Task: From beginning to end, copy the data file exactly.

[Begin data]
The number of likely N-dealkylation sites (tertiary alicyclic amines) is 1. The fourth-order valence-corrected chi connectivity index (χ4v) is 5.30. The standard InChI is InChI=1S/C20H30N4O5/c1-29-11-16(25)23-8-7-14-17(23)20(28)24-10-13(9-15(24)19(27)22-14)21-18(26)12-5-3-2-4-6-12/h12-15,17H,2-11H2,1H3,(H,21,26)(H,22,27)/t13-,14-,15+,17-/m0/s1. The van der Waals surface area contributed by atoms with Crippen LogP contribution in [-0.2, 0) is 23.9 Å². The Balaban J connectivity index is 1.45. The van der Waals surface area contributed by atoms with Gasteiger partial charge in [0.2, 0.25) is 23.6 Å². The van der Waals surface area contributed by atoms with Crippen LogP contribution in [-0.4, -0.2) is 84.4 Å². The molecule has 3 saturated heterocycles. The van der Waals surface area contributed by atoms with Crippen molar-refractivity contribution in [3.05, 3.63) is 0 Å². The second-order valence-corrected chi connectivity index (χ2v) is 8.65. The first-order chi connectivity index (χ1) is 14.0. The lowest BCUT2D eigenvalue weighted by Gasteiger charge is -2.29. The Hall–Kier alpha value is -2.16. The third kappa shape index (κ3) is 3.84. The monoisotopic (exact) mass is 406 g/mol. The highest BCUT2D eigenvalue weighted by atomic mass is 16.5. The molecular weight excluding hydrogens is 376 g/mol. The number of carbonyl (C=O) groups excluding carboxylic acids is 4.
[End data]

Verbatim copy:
The number of likely N-dealkylation sites (tertiary alicyclic amines) is 1. The fourth-order valence-corrected chi connectivity index (χ4v) is 5.30. The standard InChI is InChI=1S/C20H30N4O5/c1-29-11-16(25)23-8-7-14-17(23)20(28)24-10-13(9-15(24)19(27)22-14)21-18(26)12-5-3-2-4-6-12/h12-15,17H,2-11H2,1H3,(H,21,26)(H,22,27)/t13-,14-,15+,17-/m0/s1. The van der Waals surface area contributed by atoms with Crippen LogP contribution in [-0.2, 0) is 23.9 Å². The Balaban J connectivity index is 1.45. The van der Waals surface area contributed by atoms with Gasteiger partial charge in [0.2, 0.25) is 23.6 Å². The van der Waals surface area contributed by atoms with Crippen LogP contribution in [-0.4, -0.2) is 84.4 Å². The molecule has 3 saturated heterocycles. The van der Waals surface area contributed by atoms with Crippen molar-refractivity contribution in [3.05, 3.63) is 0 Å². The second-order valence-corrected chi connectivity index (χ2v) is 8.65. The first-order chi connectivity index (χ1) is 14.0. The lowest BCUT2D eigenvalue weighted by Gasteiger charge is -2.29. The Hall–Kier alpha value is -2.16. The third kappa shape index (κ3) is 3.84. The monoisotopic (exact) mass is 406 g/mol. The highest BCUT2D eigenvalue weighted by atomic mass is 16.5. The molecular weight excluding hydrogens is 376 g/mol. The number of carbonyl (C=O) groups excluding carboxylic acids is 4.